He was a great, gruff, bear of a man who was quick to anger but the sort of fellow you wanted on your side in a political fight. He was proud of his Irish-American heritage, loved the Marine Corps, and for 35 years, represented the people of Pennsylvania’s 12th Congressional District.
It was only later in life when John Murtha became a poster boy for much of what was wrong with Congress that the unsettling truth began to dawn on many of his former friends and supporters — John Murtha had gotten so caught up in insuring his own incumbency that he sacrificed almost everything of value to maintain and augment his power in Washington, D.C.
The decorated Vietnam veteran and unofficial King of Pork died today at the age of 77.
You could start with his involvement in the Abscam scandal in 1980, where he was offered a bribe of $50,000 on tape but turned it down — saying, “I’m not interested … at this point. [If] we do business for a while, maybe I’ll be interested, maybe I won’t.”
Not exactly a ringing declaration of moral certitude, but not a smoking gun of wrongdoing either. And that dichotomy would mark his career in Congress for the last three decades. Murtha was a man who shamelessly wheeled and dealed to bring home the bacon. He once said: “Dealmaking is what Congress is all about.”
At the same time, until recently no one ever questioned his devotion to the men and women in uniform. There is no doubt that members of the armed forces are better off because of John Murtha’s battles to make their health care, pensions, housing, and pay better than it would have been if he had not been there to champion their cause.
He was a reliable vote for the defense buildup in the 1980s — one of the few Democrats who consistently went against their party to help Ronald Reagan rebuild the military. At the same time, he used his position as a member and then chairman of the Defense Appropriations Subcommittee to steer plenty of contracts to his district. In the end, his problematic relationship with a former staffer who ran a consulting business and received millions from Murtha’s subcommittee in contracts was being investigated by both the FBI and the House Ethics Committee.
But it was the sheer volume of earmarks that flowed from his office back to his district that was truly mind-boggling. Hundreds of millions of dollars in pork for which he made no apologies — and indeed, in which he seemed to revel. He challenged his critics by simply stating that this is what a congressman does: takes care of the home folks. Others might say that Murtha’s shameless dealings were a classic illustration for why there should be congressional term limits.
It was his outspoken criticism of the war in Iraq and subsequent libels against Marines who fought a confusing engagement in Haditha that riled war supporters and caused many in the military to despise him. Some saw his opposition to the war as a political ploy to gain favor with liberals in Congress to buttress his failed campaign for majority leader. Others believe he saw the effect of the war on the nation’s readiness, and the toll it was taking on individual soldiers who repeatedly went back to Iraq or were prevented from coming home due to the “stop-loss” policy. Either reason is plausible given Murtha’s history.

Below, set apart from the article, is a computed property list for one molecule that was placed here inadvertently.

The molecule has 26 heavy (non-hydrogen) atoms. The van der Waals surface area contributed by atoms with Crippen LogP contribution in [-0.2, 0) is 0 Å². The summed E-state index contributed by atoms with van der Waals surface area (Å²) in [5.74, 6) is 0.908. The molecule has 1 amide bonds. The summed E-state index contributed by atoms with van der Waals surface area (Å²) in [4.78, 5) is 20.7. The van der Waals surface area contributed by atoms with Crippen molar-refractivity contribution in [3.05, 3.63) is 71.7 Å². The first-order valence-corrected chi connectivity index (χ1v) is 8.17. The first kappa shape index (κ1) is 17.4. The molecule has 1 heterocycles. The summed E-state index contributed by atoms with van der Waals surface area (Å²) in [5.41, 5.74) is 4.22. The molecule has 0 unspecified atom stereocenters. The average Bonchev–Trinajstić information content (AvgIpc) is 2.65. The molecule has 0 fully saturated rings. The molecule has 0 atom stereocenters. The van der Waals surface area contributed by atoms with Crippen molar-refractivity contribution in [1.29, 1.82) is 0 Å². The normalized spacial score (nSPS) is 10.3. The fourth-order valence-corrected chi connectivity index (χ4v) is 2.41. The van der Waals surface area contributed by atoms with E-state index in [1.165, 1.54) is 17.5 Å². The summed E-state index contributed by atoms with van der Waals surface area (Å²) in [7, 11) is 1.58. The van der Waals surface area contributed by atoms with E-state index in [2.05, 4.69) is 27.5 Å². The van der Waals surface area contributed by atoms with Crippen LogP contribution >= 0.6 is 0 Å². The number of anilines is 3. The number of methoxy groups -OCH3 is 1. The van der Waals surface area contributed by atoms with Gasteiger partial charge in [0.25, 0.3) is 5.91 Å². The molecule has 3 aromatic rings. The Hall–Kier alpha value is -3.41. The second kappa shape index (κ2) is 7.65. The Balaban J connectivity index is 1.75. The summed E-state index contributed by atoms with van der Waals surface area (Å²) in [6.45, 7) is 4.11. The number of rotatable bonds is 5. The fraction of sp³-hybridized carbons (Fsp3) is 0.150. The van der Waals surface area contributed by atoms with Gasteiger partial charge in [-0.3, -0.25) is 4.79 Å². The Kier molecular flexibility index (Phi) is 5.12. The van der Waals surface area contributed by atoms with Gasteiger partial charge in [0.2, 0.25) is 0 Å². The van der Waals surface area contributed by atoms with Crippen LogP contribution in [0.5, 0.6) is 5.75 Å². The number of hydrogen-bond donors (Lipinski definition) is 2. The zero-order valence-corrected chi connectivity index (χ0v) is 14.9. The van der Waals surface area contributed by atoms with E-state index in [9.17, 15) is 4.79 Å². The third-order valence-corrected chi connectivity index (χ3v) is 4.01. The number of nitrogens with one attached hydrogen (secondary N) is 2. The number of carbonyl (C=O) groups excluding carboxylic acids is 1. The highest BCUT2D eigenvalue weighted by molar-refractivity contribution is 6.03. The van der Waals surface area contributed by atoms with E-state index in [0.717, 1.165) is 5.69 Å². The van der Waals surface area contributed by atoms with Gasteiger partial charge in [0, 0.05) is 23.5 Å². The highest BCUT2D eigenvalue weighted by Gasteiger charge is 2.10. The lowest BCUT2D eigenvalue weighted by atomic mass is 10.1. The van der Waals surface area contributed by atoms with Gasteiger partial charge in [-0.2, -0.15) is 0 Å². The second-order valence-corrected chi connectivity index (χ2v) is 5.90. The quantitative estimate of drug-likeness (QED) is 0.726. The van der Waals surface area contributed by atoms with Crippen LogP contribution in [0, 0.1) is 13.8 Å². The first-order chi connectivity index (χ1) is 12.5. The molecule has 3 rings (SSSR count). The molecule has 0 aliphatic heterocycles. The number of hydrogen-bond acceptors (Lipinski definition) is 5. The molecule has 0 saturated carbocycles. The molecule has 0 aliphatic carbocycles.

His criticism of the Marine action at Haditha is less justifiable. Murtha took to the floor of Congress to angrily denounce the Marines involved in the incident, saying that they had killed the civilians in “cold blood.” He based this conclusion not on any official report on the incident from the military, but on an article in Time.
Charges were eventually dropped against seven of the eight Marines, one of whom sued Murtha for defamation. The suit was dismissed because of Murtha’s congressional immunity.
This was a curious attitude from Murtha, the first Vietnam veteran to be elected to Congress.
He joined the Marines in 1952 after quitting college to enlist. Following his stint with the Second Marine Division, Murtha left the Corps in 1955 and finished college, opening a small business in Johnstown.
As a reservist, he volunteered for active duty in 1966, serving as a S-2 intelligence officer in Vietnam. He was awarded two Purple Hearts and a Bronze Star during his tour of duty, which ended in 1967. He was also awarded the Navy Distinguished Service Medal following his retirement from the reserves in 1990.
Is it possible that Murtha’s Vietnam experience colored his attitude toward the Haditha Marines? Perhaps he was too quick to believe the worst because of similar incidents that had occurred in Southeast Asia. We’ll never know. Murtha never apologized for slandering the Haditha Marines by accusing them of murder before any evidence had been presented.
As late as early 2005, Murtha opposed bringing the troops home from Iraq. At that time, he told 60 Minutes:
A premature withdrawal of our troops based on a political timetable could rapidly devolve into a civil war which would leave America’s foreign policy in disarray as countries question not only America’s judgment but also its perseverance.
Following the Democrats’ triumph in 2006, Murtha introduced a resolution calling for a “redeployment” of combat troops in Iraq. He briefly became the object of considerable derision when he suggested that the troops could be redeployed to Okinawa. “We can redeploy there almost instantly,” Murtha offered.
Questions about Murtha’s sudden change of heart on Iraq dogged him to the end of his life. It was a sad chapter in the story of a brave Marine who served his country well, but in the end succumbed to the fate reserved for those who place a premium on congressional sinecure and forget that serving the people does not mean aggrandizing oneself at their expense.